Semin Speech Lang 2005; 26(1): 54-63
DOI: 10.1055/s-2005-864216
Copyright © 2005 by Thieme Medical Publishers, Inc., 333 Seventh Avenue, New York, NY 10001, USA.

Phonological Skills of Children Adopted from China: Implications for Assessment

Karen E. Pollock1 , Johanna R. Price2
  • 1Professor and Chair, Department of Speech Pathology & Audiology, University of Alberta, Edmonton, Alberta, Canada
  • 2Assistant Professor, Department of Communication Sciences and Disorders, Oklahoma State University, Stillwater, Oklahoma
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Publikationsverlauf

Publikationsdatum:
24. Februar 2005 (online)

ABSTRACT

Little is known about the acquisition of English phonology by children adopted from China. Data are summarized from three recent studies with a focus on the phonological skills of children adopted from China as infants or toddlers. Two longitudinal studies (combined n = 8) described early phonological behaviors (e.g., babbling, phonetic inventories), and found substantial individual variation. In spite of this variation by 3 years of age, nearly all of the children were performing at a level comparable to nonadopted monolingual English-speaking peers. No clear relationship between the early behaviors and outcome at age 3 was found. The third study provided descriptions of the phonological skills of preschoolers (n = 25) who had been adopted 2 or more years earlier, and found that only a few had persistent phonological delays. Errors were predominantly common developmental errors frequently observed in nonadopted monolingual English-speaking children. These findings suggest that tests and measures developed for monolingual English-speaking children may be used cautiously with children adopted as infants or toddlers who have been in their permanent homes for 2 or more years. Prior to that time, assessment should focus on independent analyses of phonological behaviors with consideration of the child's chronological age, length of exposure to English, and development in other language domains.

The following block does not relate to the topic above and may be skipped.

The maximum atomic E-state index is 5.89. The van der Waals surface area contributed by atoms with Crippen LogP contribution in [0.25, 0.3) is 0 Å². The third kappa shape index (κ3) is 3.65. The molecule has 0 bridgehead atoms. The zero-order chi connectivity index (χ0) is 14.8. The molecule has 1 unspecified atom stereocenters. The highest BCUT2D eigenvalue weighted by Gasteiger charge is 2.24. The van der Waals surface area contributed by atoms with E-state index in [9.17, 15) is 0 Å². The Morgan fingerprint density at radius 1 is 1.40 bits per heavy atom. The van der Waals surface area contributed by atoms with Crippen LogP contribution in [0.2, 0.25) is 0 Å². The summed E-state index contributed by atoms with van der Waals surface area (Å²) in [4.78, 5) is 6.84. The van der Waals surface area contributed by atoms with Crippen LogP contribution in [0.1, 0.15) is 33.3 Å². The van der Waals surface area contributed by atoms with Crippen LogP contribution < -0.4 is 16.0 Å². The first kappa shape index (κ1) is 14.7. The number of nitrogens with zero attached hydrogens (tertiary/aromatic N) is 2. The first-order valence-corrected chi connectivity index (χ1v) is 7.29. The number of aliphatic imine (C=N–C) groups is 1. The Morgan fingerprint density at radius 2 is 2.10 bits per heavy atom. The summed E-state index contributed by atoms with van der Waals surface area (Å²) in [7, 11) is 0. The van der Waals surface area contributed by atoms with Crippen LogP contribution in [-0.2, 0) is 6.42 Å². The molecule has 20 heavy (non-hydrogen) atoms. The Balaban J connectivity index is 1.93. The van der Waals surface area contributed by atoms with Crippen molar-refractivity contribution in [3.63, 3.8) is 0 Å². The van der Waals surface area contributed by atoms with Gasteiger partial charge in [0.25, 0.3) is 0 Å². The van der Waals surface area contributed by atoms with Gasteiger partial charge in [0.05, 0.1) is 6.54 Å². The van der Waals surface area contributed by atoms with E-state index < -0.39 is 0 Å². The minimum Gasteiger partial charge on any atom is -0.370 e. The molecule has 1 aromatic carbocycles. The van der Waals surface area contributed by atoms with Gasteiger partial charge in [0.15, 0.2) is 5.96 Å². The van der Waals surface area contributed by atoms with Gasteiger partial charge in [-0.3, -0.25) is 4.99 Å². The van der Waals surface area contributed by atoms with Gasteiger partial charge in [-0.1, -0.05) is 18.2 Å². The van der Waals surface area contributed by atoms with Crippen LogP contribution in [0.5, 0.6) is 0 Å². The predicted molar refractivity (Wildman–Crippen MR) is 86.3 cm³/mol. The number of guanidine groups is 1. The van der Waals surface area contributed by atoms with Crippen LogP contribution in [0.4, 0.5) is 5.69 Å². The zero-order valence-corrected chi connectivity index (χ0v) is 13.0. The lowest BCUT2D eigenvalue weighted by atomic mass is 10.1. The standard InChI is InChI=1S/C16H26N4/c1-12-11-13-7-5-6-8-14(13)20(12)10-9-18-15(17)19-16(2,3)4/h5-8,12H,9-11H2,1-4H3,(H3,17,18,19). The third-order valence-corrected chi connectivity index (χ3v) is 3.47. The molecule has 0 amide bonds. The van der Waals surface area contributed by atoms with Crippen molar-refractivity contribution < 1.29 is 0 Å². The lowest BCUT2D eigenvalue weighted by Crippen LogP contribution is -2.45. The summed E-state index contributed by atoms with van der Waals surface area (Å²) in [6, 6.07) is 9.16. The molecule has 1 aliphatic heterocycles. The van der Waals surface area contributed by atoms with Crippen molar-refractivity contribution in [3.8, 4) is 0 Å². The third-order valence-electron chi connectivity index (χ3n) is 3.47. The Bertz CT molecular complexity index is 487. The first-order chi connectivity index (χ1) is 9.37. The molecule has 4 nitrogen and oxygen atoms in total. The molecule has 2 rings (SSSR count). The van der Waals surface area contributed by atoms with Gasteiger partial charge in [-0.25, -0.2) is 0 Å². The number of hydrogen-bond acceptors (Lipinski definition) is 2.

REFERENCES

Karen E Pollock, Ph.D. , CCC-SLP 

Department of Speech Pathology & Audiology, University of Alberta

2-70 Corbett Hall, Edmonton

Alberta T6G 2G4, Canada

eMail: [email protected]